GHANA – Ghana’s Cocoa Board (COCOBOD) has announced that it expects to increase cocoa production to one million metric tonnes as a result of combined efforts to improve crop yield, reported GNA.
According to Dr. Yaw Adu Ampomah, the Deputy Chief Executive, COCOBOD, the Board was also charting a new course that would enable it to achieve the one million tonnes within the five-year period.
The board is also considering the reintroduction of the Ghana Cocoa Platform meant to incorporate the activities and views of all stakeholders in the production, processing and export of cocoa beans.
Ghana being the second largest producer of cocoa after Ivory Coast, the platform is also aimed at adding value to the beans before it is exported.
The Ghana Cocoa Platform will support stakeholders to provide convening and coordination on technical issues beyond the topic of extension and into other thematic areas of the cocoa sector that would benefit from a public private partnership approach to cocoa development.
Speaking at a validation workshop in Ghana, Dr. Yaw added that reintroduction of the platform would go a long way in ensuring that the crop is produced in a more efficient and sustainable manner, which will position the crop’s production value chain more profitable and, increase yields and reduce wastage in the sector.
Mr Joseph Boahen Aidoo, Chief Executive Officer of COCOBOD, said as part of the drive to increase production to the targeted one million tonnes, COCOBOD had introduced various interventions, including hand pollination, pruning and codapec, among others.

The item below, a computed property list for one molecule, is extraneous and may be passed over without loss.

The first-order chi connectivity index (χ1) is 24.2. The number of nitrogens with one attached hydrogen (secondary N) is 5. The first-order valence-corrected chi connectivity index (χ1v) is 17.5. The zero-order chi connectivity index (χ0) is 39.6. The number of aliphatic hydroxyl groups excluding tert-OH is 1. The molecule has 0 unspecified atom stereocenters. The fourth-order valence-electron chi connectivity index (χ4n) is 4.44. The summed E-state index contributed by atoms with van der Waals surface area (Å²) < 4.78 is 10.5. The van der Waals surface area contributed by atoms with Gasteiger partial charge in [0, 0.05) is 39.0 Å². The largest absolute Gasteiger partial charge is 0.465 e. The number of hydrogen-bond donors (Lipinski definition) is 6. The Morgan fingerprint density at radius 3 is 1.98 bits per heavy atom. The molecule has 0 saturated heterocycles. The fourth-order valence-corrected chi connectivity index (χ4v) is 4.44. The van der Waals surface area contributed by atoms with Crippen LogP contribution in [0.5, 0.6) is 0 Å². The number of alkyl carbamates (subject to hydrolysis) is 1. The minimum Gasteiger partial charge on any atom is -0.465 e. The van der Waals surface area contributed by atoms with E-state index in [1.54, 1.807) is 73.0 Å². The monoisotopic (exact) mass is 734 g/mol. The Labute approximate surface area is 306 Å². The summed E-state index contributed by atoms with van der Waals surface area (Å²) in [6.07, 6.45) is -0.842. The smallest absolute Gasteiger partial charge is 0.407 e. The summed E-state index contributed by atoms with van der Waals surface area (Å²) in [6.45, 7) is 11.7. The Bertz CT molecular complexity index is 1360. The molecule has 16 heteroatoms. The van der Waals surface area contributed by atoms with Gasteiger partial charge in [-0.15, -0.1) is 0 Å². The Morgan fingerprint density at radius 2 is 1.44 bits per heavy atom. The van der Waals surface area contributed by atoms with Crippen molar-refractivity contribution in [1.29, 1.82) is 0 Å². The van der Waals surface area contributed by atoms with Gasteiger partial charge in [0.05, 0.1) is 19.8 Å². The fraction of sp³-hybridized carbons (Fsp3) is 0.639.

He mentioned that the pollination, combined with fertilizer application and the cocoa farms irrigation project is likely to restore cocoa production, adding that, through artificial pollination, per hectare yield of the crop could hit two tonnes from the current average of 400 kilograms.
During the 2010-11crop-year, Ghana produced an unprecedented one million tonnes of cocoa attributed to good weather and improved farming techniques though production declined to about 850,000 tonnes during last season same period.
The sector is affected by among other factors unstable market price and illegal small scale mining.
Calling for collective dialogue among industry players to help solve challenges, Richard Scobey, President of World Cocoa Foundation said, “No individual idea can solve the mirage of problems alone as this can be done through collaborations and partnerships.”